Intermittent fasting and weight loss diets: what you need to know
The science of intermittent fasting
Two of the biggest buzzwords of the moment are ‘intermittent fasting’ due to its apparent efficacy in helping with weight loss and its benefits to the body. Plenty of diets come and go, but it seems the idea of limited periods of fasting offset by being able to eat what you like on other days is an eating regimen that’s slowly winning legions of followers. We examined the science behind this way of dieting and whether fasting can really improve everything from your weight to your health.
Different types of fasting diets
Intermittent fasting involves moving between cycles of fasting or a limited calorie intake and unrestricted eating, with the time frame of the fast dependent on the particular diet you’re following.
Some of the most popular intermittent fasting diets at the moment include:
5:2 diet - eating 500-600 calories two days a week and eating normally the other days.
16:8 diet - fasting for 16 hours and eating whatever you like for eight.
Eat Stop Eat - fasting for 24 hours once or twice a week.
Alternate-day fasting - fasting every other day.
The Warrior Diet - fasting throughout the day then eating one big meal at night.
All have varying time frames for the ‘fast’ and ‘feast’ window. However, all work off the same concept that eating should be restricted to a number of hours a week.
Benefits of fasting
- It gives the digestive system a break
- Easier mentally than dieting
- Aids weight loss
It gives the digestive system a break
One of the benefits of intermittent fasting, says accredited practising dietitian Skye Swaney, is that it gives the digestive system a break and also encourages your body to use energy stored in fat cells. “When you eat, some of the energy from that food is stored in the liver as glycogen. After 10-12 hours of not eating, these glycogen reserves will have been mostly used, triggering fat cells in your body to release fats into your bloodstream. The fat cells head straight to your liver, where they’re converted to energy for your body and brain,” says Swaney.
It can be mentally easier
Additionally, for some, it can also be a way to lose weight rather than daily dieting, as mentally it can be easier to be strict on what you eat for a set number of days rather than all the time.
Ability to aid weight loss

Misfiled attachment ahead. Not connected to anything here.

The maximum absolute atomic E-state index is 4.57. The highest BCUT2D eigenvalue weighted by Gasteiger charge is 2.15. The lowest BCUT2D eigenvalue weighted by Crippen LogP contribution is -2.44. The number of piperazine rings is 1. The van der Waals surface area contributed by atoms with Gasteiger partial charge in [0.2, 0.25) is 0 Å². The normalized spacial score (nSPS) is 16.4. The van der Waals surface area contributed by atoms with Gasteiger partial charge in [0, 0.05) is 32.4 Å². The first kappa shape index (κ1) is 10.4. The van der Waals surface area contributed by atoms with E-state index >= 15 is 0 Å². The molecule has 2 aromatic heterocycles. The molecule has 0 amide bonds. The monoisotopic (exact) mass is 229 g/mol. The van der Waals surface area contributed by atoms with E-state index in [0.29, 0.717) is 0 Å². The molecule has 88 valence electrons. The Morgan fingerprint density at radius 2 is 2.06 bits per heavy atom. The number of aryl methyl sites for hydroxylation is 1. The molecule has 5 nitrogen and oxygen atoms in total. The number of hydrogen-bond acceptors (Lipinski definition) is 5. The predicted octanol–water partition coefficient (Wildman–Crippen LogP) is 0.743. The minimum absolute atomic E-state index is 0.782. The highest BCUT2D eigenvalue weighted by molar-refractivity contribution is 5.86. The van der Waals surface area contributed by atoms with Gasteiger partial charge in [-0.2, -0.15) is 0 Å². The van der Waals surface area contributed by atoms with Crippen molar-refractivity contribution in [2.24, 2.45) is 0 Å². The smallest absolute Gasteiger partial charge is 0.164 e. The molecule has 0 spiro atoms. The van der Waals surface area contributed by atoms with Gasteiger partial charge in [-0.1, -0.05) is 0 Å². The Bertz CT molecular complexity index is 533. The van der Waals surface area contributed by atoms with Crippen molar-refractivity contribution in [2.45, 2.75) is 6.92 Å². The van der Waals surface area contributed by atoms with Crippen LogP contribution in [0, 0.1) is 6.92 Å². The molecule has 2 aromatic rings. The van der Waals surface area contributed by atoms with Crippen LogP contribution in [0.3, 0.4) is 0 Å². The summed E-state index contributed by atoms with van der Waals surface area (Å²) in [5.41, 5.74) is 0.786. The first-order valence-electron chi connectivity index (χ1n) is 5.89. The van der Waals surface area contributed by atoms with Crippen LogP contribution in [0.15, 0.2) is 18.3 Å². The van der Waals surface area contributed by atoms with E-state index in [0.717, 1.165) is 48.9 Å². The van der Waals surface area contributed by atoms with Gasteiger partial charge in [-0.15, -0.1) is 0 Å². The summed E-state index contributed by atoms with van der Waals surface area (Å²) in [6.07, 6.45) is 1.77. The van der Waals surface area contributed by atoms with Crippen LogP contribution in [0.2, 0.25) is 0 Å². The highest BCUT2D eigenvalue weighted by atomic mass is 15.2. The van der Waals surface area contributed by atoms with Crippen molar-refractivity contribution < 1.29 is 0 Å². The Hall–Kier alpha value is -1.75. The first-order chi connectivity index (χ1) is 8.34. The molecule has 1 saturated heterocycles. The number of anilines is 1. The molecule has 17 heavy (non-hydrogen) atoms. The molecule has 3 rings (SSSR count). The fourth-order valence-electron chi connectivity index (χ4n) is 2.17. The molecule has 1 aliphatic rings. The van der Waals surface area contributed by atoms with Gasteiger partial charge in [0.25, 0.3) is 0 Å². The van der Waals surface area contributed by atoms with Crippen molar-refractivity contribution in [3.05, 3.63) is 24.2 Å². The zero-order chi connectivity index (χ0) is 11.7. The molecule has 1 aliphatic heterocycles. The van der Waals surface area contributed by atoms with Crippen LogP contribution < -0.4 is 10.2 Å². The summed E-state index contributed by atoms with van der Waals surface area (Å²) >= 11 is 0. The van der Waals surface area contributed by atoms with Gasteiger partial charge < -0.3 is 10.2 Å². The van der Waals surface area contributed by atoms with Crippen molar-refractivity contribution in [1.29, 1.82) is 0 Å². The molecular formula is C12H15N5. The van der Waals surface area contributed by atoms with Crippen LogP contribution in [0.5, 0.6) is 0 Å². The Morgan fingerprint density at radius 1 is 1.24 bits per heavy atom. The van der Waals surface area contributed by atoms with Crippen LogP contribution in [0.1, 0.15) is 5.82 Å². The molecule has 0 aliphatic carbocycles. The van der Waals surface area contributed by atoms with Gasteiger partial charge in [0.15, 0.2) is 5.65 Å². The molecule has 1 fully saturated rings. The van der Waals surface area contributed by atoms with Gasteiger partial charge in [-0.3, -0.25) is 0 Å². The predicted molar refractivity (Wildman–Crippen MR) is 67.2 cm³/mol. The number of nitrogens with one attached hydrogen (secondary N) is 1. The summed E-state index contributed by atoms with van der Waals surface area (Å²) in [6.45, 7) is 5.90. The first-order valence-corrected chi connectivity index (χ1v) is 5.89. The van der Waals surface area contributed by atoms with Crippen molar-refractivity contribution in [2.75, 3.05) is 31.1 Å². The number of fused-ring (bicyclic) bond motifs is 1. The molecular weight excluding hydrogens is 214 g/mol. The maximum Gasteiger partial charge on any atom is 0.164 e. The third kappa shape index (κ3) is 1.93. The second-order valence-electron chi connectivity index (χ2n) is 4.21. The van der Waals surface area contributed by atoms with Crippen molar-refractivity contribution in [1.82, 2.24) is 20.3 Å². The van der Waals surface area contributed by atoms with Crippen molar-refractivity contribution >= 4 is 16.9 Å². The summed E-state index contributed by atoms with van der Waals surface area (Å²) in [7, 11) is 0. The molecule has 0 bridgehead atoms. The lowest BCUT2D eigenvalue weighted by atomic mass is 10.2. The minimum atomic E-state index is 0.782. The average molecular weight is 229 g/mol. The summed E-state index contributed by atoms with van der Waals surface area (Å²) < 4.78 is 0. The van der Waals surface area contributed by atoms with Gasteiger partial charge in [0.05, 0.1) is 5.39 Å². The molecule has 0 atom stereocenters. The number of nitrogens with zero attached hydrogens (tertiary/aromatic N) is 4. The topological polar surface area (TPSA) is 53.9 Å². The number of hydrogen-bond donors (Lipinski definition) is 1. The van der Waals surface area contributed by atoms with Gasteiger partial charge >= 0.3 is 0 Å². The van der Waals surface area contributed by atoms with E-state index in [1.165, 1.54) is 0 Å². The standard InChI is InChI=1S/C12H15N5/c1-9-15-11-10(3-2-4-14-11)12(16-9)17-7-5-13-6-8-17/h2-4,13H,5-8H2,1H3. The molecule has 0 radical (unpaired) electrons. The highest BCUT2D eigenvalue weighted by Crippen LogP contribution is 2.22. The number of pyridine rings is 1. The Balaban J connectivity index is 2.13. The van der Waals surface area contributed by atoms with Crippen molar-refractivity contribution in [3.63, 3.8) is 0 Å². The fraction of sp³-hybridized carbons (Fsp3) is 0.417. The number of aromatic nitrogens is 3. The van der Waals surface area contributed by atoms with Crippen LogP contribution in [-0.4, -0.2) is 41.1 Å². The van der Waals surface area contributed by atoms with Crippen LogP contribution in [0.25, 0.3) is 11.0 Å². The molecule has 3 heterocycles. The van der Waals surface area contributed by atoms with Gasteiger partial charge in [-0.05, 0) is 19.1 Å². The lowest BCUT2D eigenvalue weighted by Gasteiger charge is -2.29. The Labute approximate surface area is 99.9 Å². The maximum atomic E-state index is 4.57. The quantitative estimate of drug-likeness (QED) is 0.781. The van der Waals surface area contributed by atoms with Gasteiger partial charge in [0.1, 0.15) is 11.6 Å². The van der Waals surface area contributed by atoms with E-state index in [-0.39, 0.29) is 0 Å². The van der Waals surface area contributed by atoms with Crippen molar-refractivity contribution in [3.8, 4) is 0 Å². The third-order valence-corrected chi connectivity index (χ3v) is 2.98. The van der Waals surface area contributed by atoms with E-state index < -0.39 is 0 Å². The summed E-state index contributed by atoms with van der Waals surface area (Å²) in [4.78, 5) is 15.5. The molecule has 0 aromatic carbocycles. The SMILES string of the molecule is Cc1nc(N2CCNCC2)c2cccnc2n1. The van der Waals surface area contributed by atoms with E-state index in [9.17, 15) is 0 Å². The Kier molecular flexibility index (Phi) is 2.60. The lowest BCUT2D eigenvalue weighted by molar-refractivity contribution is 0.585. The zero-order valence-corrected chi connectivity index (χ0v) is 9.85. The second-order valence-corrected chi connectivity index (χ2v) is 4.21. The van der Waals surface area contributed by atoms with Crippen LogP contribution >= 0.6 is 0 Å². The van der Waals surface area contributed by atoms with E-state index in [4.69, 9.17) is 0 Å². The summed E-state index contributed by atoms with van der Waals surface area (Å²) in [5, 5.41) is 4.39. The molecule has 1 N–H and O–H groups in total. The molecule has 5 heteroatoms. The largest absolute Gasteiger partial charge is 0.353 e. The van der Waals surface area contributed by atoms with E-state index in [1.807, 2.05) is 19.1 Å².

One suggested pro of intermittent fasting is said to be its ability to aid in weight loss. Losing weight requires a reduction of calorie intake, so it stands to reason that intermittent fasting may result in weight loss. But it doesn’t necessarily mean it’s a better way of losing pounds.
Cons of fasting
- Not superior to daily calorie restriction
- Harder to sustain long-term
- Concern over quantity of food
- Insufficient reserach
Not superior to daily calorie restriction
A clinical trial conducted by scientists at the University of Illinois at Chicago into alternate-day fasting found that “it did not produce superior weight loss or weight maintenance compared with daily calorie restriction”.
Harder to sustain long-term
Even if being on an intermittent fasting diet results in weight loss, it might not be sustainable due to its restrictive nature, which can be difficult to maintain in the long-term. “It certainly can be [effective], but like most diets, it's only effective if you stick to it,” says Swaney.
Concern over quantity of food
The Dietitians Association of Australia has also expressed concern about the diet’s focus on the quantity of food eaten rather than the quality. While you may be hitting your calorie goal, you may not actually be meeting your required daily nutrient intake – something that could seriously affect your health in the long run.
Although some studies suggest intermittent fasting may have health benefits, it’s important to note that most of this research has been done on animals and not humans, and therefore isn’t something we can rely on.
The bottom line is that, at this stage, there’s not enough robust data available to show the potential side effects of intermittent fasting on the human body over an extended period of time. “We don’t really know the long-term effects at this stage and whether the body is able to adapt to longer fasting periods over time,” says Swaney.
When is it not safe to follow a fasting diet?
Intermittent fasting is not suitable for everyone. Those who are pregnant or breastfeeding, teenagers, those with high-calorie needs, such as athletes or highly active people, and anyone with diabetes should avoid it.
Embarking on this eating regimen is essentially a lifestyle choice, much like being on a daily reduced calorie intake diet would be. And while it can lead to weight loss and may work seamlessly with some people’s lives, it might not be the right path for everyone.
There are some who might find it too restrictive, for example. “Many people have maintained a long-term intermittent fasting diet and made it a lifestyle. However, the sustainability of the diet depends on each individual’s personality and lifestyle, so that won’t be the case for everyone,” says Swaney.
As with most things to do with health, we have to be discerning about the trends we follow and which lifestyle changes we make. There’s no one-size-fits-all approach when it comes to our eating patterns and, perhaps instead of focusing on the way we eat, we should be turning our attention to what’s on our plate. Because regardless of whether you’re eating just at night or every other day, ultimately, it’s what you eat, not when you eat, that really counts.
Can fasting and WW programme work together?
The WW programme doesn’t advocate fasting as there is no clear evidence of its potential benefits, or side effects to health both short and long-term. You can, however, take some principles from intermittent fasting and adapt it to work with the WW programme, if you choose.